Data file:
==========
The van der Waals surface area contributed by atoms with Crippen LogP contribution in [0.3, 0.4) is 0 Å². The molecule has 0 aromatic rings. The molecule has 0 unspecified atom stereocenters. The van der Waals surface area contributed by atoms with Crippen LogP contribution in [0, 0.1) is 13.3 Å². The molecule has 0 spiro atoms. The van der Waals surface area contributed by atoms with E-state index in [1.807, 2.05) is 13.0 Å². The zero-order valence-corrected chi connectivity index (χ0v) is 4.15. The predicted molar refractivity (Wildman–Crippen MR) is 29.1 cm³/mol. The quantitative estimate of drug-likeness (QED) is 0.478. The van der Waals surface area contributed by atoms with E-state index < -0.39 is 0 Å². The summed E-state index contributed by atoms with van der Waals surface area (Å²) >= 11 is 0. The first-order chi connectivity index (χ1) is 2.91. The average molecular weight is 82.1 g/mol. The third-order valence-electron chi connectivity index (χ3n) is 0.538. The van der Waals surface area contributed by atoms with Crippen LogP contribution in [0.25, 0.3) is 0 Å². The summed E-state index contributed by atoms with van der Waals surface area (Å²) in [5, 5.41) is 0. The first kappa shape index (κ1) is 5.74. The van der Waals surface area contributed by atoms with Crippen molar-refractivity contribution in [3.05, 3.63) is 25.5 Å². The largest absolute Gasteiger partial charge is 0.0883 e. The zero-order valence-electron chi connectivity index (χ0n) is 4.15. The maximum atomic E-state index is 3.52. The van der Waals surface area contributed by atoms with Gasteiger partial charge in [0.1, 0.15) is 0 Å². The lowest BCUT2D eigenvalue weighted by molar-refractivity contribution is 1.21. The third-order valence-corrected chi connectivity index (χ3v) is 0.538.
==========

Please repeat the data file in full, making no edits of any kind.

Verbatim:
The van der Waals surface area contributed by atoms with Crippen LogP contribution in [0.3, 0.4) is 0 Å². The molecule has 0 aromatic rings. The molecule has 0 unspecified atom stereocenters. The van der Waals surface area contributed by atoms with Crippen LogP contribution in [0, 0.1) is 13.3 Å². The molecule has 0 spiro atoms. The van der Waals surface area contributed by atoms with E-state index in [1.807, 2.05) is 13.0 Å². The zero-order valence-corrected chi connectivity index (χ0v) is 4.15. The predicted molar refractivity (Wildman–Crippen MR) is 29.1 cm³/mol. The quantitative estimate of drug-likeness (QED) is 0.478. The van der Waals surface area contributed by atoms with E-state index < -0.39 is 0 Å². The summed E-state index contributed by atoms with van der Waals surface area (Å²) >= 11 is 0. The first-order chi connectivity index (χ1) is 2.91. The average molecular weight is 82.1 g/mol. The third-order valence-electron chi connectivity index (χ3n) is 0.538. The van der Waals surface area contributed by atoms with Crippen LogP contribution in [0.25, 0.3) is 0 Å². The summed E-state index contributed by atoms with van der Waals surface area (Å²) in [5, 5.41) is 0. The first kappa shape index (κ1) is 5.74. The van der Waals surface area contributed by atoms with Crippen molar-refractivity contribution in [3.05, 3.63) is 25.5 Å². The largest absolute Gasteiger partial charge is 0.0883 e. The zero-order valence-electron chi connectivity index (χ0n) is 4.15. The maximum atomic E-state index is 3.52. The van der Waals surface area contributed by atoms with Gasteiger partial charge in [0.1, 0.15) is 0 Å². The lowest BCUT2D eigenvalue weighted by molar-refractivity contribution is 1.21. The third-order valence-corrected chi connectivity index (χ3v) is 0.538.